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Uber Puerto Rico accepting cash as payment option

By on August 18, 2017

SAN JUAN – Ride-hailing network Uber is closer to reaching its goal of providing its service “everywhere, for everyone” with a new payment method for users in Puerto Rico that is sure to add to the 111,000 registered users of its mobile app: cash.

Julie Robinson, Uber’s spokeswoman for Central America and the Caribbean, told Caribbean Business that the using the app will be the same as before, with the only difference that users will not need to provide a credit card to use it.

“[We] seek what we have sought in all the other cities and countries where we have launched, that people, despite being unbanked or if they are, and for some reason cannot use their cards, that i be a restriction to enjoying the service,” she said.

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As for company drivers, who attend workshops to learn to use the system, a green screen will let them know their customer will pay in cash. Despite drivers having the option to cancel a trip once accepted, Robinson said the goal is to provide service to all people who need it, regardless of their payment method.

“Usually, there is an increase in users, because there is definitely a market of people who, because they do not have the [credit] card, cannot use it, so the number of users is definitely grows when launching the cash option,” Robinson said.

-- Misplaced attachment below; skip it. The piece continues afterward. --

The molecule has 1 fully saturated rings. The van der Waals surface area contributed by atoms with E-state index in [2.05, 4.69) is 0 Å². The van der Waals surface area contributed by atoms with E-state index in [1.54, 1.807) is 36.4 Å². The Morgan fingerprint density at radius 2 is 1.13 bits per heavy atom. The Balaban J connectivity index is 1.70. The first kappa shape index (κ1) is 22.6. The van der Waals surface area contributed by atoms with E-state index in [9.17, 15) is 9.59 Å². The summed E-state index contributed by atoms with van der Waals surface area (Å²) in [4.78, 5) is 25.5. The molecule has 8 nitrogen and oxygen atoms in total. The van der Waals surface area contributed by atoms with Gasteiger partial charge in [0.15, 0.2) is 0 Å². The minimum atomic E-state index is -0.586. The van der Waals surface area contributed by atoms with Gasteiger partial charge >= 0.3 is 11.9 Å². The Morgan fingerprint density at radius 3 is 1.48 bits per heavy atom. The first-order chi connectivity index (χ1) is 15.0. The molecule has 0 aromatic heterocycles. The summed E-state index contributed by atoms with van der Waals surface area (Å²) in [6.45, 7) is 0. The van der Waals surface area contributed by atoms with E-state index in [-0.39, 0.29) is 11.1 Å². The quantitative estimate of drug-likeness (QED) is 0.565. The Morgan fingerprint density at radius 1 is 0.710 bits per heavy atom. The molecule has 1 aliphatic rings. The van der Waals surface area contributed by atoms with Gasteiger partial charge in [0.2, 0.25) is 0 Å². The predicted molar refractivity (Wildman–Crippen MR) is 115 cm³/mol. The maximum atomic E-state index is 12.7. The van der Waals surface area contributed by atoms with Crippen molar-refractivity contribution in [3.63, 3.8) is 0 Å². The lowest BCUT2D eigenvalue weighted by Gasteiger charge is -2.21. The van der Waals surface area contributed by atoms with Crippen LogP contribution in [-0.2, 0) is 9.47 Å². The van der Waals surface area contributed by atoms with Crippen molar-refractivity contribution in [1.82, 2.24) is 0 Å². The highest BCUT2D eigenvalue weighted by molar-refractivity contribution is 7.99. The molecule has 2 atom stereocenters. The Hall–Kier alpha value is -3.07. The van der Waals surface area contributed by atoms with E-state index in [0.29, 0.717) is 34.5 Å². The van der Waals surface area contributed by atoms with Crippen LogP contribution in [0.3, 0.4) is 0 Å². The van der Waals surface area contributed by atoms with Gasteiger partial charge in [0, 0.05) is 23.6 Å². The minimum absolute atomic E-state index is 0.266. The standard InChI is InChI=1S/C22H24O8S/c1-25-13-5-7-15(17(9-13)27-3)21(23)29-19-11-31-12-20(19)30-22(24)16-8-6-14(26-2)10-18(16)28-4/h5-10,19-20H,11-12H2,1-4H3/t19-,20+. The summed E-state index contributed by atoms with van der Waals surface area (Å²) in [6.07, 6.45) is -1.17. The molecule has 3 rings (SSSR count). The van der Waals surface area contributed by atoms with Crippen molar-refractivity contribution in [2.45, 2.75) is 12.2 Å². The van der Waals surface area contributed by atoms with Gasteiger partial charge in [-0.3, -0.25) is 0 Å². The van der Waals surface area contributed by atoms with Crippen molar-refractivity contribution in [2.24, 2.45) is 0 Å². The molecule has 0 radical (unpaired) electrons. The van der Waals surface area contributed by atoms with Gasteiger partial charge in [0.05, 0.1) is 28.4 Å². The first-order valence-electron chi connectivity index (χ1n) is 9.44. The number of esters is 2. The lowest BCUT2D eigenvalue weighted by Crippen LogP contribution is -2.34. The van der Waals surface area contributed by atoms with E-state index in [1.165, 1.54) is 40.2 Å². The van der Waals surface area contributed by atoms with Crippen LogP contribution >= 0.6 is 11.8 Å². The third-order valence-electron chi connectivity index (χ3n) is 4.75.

When asked by Caribbean Business if accepting cash–which is now accepted in Mayagüez, Ponce and San Juan–could represent an obstacle for Uber drivers, the spokeswoman said the company will keep information records.

The company will ensure that the cash collected by its drivers will reach the Treasury Department’s revenue reports because the app retains travel route and cost data, and “isn’t editable.”

“[The driver] can’t say, ‘I’ll erase all these trips paid in cash.’ There is no way. It’s just as if it were with a [credit] card; everything behind the app is identical to how it is handled with a card; the only change is how the money is exchanged,” she emphasized.

Faced with the concern of many driving partners that the new alternative could cause drivers to become the target of assaults, Robinson stressed that the company will launch safety tools in the coming weeks to reduce the fear of assaults.

“At the end of the day, Uber users are not only people who use the service to move, but also the one who provides the service through the platform, [so] we definitely develop things for the well-being of both,” she said.

The option to pay in cash arose when Gov. Ricardo Rosselló enacted the bill that centralizes public transportation regulations under the Public Service Commission. The Public Works and Transportation Department (DTOP by its Spanish initials), formerly prohibited the alternative  for transportation network companies.

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